Coastal wetlands, Beaufort County, South Carolina (Photos by Peter Ravella, CNT)

USA - What a pending Supreme Court ruling could mean for Biden’s new clean water protections

The fate of millions of acres of wetlands hinges on five vague words in the Clean Water Act.

Before a bipartisan Congress passed the Clean Water Act in 1972, cities pumped raw sewage into lakes, mining companies discharged acid waste into streams, and factories poured chemicals into rivers, which occasionally caught on fire. The Clean Water Act made such pollution illegal and expanded the federal government’s authority to regulate waterways across the country.

But if you haven’t gotten around to perusing the bill’s 112,000 words, you might not know that it doesn’t clarify whichwaterways federal agencies have the power to protect. Can factories dump waste into seasonal streams without the Environmental Protection Agency’s oversight? Wetlands? Ponds? The Clean Water Act doesn’t provide clean answers; it merely tasks the federal government with keeping toxic chemicals and other pollutants out of “navigable waters,” which it defines as “waters of the United States, including the territorial seas.”

Late last year, the Biden administration tried to clear up the half-century of confusion with a new definition of “waters of the United States.” The rule, which went into effect in March, restored protections lost in the Trump era for thousands of streams and wetlands across the country. But it faces major headwinds: States and national special interest groups have sued to reverse it; a federal judge has already halted it in 24 states; and the drama is sure to escalate any day — when the Supreme Court rules in a crucial case, Sackett v. Environmental Protection Agency. Environmental advocates worry the justices will gut the Clean Water Act by imposing a narrow reading on what counts as one of the “waters of the United States.” That is, the court’s conservative majority could decide the federal government doesn’t have the authority to protect something like half the country’s wetlands.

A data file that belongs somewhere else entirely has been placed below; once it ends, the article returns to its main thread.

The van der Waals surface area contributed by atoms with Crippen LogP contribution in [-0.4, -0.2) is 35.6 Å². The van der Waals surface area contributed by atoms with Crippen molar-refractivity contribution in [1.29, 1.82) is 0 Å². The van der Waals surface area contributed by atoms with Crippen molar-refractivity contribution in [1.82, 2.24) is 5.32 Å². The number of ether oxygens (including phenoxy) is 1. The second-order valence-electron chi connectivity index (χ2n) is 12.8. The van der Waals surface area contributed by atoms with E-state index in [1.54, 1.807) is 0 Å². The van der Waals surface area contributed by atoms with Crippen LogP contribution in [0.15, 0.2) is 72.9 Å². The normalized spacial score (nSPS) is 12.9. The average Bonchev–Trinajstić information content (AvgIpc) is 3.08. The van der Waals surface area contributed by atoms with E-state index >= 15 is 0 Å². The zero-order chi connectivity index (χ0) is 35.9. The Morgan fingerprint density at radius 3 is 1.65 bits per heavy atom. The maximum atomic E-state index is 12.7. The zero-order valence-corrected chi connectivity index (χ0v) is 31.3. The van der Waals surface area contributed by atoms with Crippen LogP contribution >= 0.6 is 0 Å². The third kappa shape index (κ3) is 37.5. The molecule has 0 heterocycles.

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“The potential impact of the case is hard to overstate,” said Jon Devine, director of federal water policy at the Natural Resources Defense Council. “If the Clean Water Act can’t protect wetlands under those circumstances [in the Sackett case], we have a huge problem in trying to achieve our water quality goals.”  

Ever since the Clean Water Act became law, legislators, regulators, and judges have offered various, and sometimes conflicting, ideas about how to tell if a body of water is among the “waters of the United States.” There is general agreement that the Environmental Protection Agency and Army Corps of Engineers have authority over coastal waters, lakes, rivers, and other obviously “navigable” waterways. But there’s no small amount of controversy when it comes to marshes, mires, fens, bogs, vernal pools, prairie ponds, pocosins, sloughs, small streams, seasonal streams, and rain-dependent streams.  

The definition could determine the fate of millions of acres of wetlands, which are vital to healthy ecosystems across the country.

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